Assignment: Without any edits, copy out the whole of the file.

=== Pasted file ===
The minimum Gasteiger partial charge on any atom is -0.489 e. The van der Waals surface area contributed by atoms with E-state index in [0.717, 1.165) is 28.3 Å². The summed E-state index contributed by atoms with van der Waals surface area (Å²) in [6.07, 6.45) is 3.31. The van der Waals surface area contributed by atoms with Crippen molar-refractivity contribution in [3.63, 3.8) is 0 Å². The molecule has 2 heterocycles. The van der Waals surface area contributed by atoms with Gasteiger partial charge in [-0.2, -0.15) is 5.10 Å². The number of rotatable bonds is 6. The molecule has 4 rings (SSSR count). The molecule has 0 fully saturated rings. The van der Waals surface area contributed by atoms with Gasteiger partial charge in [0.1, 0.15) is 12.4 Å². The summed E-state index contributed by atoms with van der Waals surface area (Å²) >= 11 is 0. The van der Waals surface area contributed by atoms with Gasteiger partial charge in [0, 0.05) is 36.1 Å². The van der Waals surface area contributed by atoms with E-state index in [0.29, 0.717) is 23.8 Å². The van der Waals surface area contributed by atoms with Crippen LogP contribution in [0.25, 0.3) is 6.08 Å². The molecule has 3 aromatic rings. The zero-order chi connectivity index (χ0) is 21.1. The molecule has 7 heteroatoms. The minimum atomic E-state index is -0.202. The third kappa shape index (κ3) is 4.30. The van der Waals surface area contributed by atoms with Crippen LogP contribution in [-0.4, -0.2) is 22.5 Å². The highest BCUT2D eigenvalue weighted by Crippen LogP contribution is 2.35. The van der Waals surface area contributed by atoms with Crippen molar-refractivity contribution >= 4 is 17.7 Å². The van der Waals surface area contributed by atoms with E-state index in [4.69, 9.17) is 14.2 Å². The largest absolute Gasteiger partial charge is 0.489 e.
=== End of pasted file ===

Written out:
The minimum Gasteiger partial charge on any atom is -0.489 e. The van der Waals surface area contributed by atoms with E-state index in [0.717, 1.165) is 28.3 Å². The summed E-state index contributed by atoms with van der Waals surface area (Å²) in [6.07, 6.45) is 3.31. The van der Waals surface area contributed by atoms with Crippen molar-refractivity contribution in [3.63, 3.8) is 0 Å². The molecule has 2 heterocycles. The van der Waals surface area contributed by atoms with Gasteiger partial charge in [-0.2, -0.15) is 5.10 Å². The number of rotatable bonds is 6. The molecule has 4 rings (SSSR count). The molecule has 0 fully saturated rings. The van der Waals surface area contributed by atoms with Gasteiger partial charge in [0.1, 0.15) is 12.4 Å². The summed E-state index contributed by atoms with van der Waals surface area (Å²) >= 11 is 0. The van der Waals surface area contributed by atoms with Gasteiger partial charge in [0, 0.05) is 36.1 Å². The van der Waals surface area contributed by atoms with E-state index in [0.29, 0.717) is 23.8 Å². The van der Waals surface area contributed by atoms with Crippen LogP contribution in [0.25, 0.3) is 6.08 Å². The molecule has 3 aromatic rings. The zero-order chi connectivity index (χ0) is 21.1. The molecule has 7 heteroatoms. The minimum atomic E-state index is -0.202. The third kappa shape index (κ3) is 4.30. The van der Waals surface area contributed by atoms with Crippen LogP contribution in [-0.4, -0.2) is 22.5 Å². The highest BCUT2D eigenvalue weighted by Crippen LogP contribution is 2.35. The van der Waals surface area contributed by atoms with Crippen molar-refractivity contribution >= 4 is 17.7 Å². The van der Waals surface area contributed by atoms with E-state index in [4.69, 9.17) is 14.2 Å². The largest absolute Gasteiger partial charge is 0.489 e.